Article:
I am yet to meet any Igbo whose stance on Biafra has shifted fundamentally since Kanu was rearrested. Instead, many have joined the struggle. What Buhari didn’t know is that while Kanu’s rhetoric and style resonated with the hoi-polloi, it put off many Igbo intellectuals and alienated the middle class.

Now, such people are back in the struggle, hoping to redirect it away from incendiary grandiloquence, unprovoked insults, demeaning invectives and sundry banalities that estranged many compatriots, particularly non-Igbos.

If Buhari were given to introspection, the fact that 86-year-old Professor Banji Akintoye (he became a Professor at University of Ife way back 1974), a foremost Awoist and Senator in the Second Republic, is today leading the Yoruba agitation for a country of their own, should be sobering. But Buhari has no such capacity.

Instead, on Tuesday, he did a victory gig over his regime’s kidnap of Kanu and the gangster-like invasion of Igboho’s home, saying his security agencies demonstrated “significant deftness, guile and secrecy” in carrying out the missions.

He described Igboho as “a militant ethnic secessionist, who has also been conducting acts of terror and disturbing the peace under the guise of protecting fellow ‘kinsmen’. “By this singular action of our security forces, sanity, calm and peace [have] been returned to our communities who previously lived in constant fear of these misguided elements,” Buhari swaggered. But he lied against Igboho whose rallies have been peaceful.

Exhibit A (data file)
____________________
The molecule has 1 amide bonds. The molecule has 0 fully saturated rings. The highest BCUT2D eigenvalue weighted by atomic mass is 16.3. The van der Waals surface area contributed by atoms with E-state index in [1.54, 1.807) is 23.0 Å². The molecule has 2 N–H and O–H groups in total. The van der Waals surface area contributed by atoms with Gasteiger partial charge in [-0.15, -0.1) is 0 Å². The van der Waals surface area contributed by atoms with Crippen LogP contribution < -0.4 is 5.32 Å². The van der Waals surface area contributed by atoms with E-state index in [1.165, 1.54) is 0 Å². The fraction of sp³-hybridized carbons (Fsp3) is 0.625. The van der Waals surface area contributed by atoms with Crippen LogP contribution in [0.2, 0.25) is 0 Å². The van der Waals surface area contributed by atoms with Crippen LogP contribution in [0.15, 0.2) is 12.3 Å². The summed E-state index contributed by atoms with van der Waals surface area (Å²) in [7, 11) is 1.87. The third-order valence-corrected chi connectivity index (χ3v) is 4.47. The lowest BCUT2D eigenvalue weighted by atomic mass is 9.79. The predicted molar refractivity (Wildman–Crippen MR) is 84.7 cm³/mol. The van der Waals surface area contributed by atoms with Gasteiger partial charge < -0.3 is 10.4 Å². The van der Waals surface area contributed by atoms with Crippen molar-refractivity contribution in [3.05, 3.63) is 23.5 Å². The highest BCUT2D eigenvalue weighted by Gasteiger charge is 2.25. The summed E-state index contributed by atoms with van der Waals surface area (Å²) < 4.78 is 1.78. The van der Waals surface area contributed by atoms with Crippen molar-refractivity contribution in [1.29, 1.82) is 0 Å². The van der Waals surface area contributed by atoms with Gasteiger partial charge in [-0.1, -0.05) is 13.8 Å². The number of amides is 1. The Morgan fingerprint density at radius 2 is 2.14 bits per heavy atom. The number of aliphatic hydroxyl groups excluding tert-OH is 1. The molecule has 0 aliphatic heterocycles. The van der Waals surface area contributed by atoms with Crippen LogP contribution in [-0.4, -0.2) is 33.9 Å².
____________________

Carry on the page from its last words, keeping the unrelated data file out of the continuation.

His only crime was the audacity to orchestrate the eviction of murderous Fulani herdsmen from Igangan, Ibarapa local government of Oyo State when security agencies looked the other way. The president boasted that the arrest of Kanu has restored sanity, calm and peace to the South East. How naïve.

When a movement is erected on the foundation of profound idea, it can hardly be crushed. Biafra has become an ideological battle cry for survival. It is a metaphor for equity and justice. That explains why, despite the state brutality and coercion, the echo of agitation is getting louder.

Why would Yoruba Nation agitators dare the police, army, Nigeria Security and Civil Defence Corps, NSCDC, and other security agencies with their armada of military hardware to demonstrate in Ojota last week? Did they take the risk knowing the capacity of the Nigerian state for malevolence because of Igboho? No! The quest has acquired a life of its own.